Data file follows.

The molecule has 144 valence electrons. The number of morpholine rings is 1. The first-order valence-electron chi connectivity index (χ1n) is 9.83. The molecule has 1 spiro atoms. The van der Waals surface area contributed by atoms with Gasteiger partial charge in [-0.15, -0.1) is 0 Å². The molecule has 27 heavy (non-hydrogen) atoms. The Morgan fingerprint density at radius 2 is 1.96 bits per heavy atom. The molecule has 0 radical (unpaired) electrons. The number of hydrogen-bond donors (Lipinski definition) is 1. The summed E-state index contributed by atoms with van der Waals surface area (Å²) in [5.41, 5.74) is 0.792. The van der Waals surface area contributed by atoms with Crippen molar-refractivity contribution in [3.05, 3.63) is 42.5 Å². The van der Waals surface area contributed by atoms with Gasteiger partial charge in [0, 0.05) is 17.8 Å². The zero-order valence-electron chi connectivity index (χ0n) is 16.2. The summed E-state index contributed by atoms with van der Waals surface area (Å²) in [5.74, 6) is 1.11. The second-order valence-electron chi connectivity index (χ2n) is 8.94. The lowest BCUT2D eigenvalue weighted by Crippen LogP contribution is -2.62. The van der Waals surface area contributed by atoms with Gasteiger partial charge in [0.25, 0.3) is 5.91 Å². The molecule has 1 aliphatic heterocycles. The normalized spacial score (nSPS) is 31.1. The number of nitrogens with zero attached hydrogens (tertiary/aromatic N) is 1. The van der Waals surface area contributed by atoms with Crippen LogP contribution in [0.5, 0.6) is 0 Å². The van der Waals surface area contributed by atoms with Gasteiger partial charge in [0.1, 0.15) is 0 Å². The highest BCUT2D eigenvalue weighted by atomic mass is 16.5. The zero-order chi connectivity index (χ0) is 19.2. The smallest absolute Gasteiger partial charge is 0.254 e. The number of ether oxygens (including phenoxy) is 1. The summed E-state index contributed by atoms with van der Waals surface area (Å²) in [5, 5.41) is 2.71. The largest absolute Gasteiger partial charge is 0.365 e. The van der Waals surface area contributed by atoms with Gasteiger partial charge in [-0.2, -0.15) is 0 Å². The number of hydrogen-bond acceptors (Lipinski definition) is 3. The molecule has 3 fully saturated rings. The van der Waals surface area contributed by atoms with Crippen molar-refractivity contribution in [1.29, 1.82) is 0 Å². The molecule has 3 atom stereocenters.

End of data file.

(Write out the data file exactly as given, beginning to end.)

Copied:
The molecule has 144 valence electrons. The number of morpholine rings is 1. The first-order valence-electron chi connectivity index (χ1n) is 9.83. The molecule has 1 spiro atoms. The van der Waals surface area contributed by atoms with Gasteiger partial charge in [-0.15, -0.1) is 0 Å². The molecule has 27 heavy (non-hydrogen) atoms. The Morgan fingerprint density at radius 2 is 1.96 bits per heavy atom. The molecule has 0 radical (unpaired) electrons. The number of hydrogen-bond donors (Lipinski definition) is 1. The summed E-state index contributed by atoms with van der Waals surface area (Å²) in [5.41, 5.74) is 0.792. The van der Waals surface area contributed by atoms with Crippen molar-refractivity contribution in [3.05, 3.63) is 42.5 Å². The van der Waals surface area contributed by atoms with Gasteiger partial charge in [0, 0.05) is 17.8 Å². The zero-order valence-electron chi connectivity index (χ0n) is 16.2. The summed E-state index contributed by atoms with van der Waals surface area (Å²) in [5.74, 6) is 1.11. The second-order valence-electron chi connectivity index (χ2n) is 8.94. The lowest BCUT2D eigenvalue weighted by Crippen LogP contribution is -2.62. The van der Waals surface area contributed by atoms with Gasteiger partial charge in [0.25, 0.3) is 5.91 Å². The molecule has 1 aliphatic heterocycles. The normalized spacial score (nSPS) is 31.1. The number of nitrogens with zero attached hydrogens (tertiary/aromatic N) is 1. The van der Waals surface area contributed by atoms with Crippen LogP contribution in [0.5, 0.6) is 0 Å². The van der Waals surface area contributed by atoms with Gasteiger partial charge in [0.1, 0.15) is 0 Å². The highest BCUT2D eigenvalue weighted by atomic mass is 16.5. The zero-order chi connectivity index (χ0) is 19.2. The smallest absolute Gasteiger partial charge is 0.254 e. The number of ether oxygens (including phenoxy) is 1. The summed E-state index contributed by atoms with van der Waals surface area (Å²) in [5, 5.41) is 2.71. The largest absolute Gasteiger partial charge is 0.365 e. The van der Waals surface area contributed by atoms with Gasteiger partial charge in [-0.2, -0.15) is 0 Å². The number of hydrogen-bond acceptors (Lipinski definition) is 3. The molecule has 3 fully saturated rings. The van der Waals surface area contributed by atoms with Crippen molar-refractivity contribution in [1.29, 1.82) is 0 Å². The molecule has 3 atom stereocenters.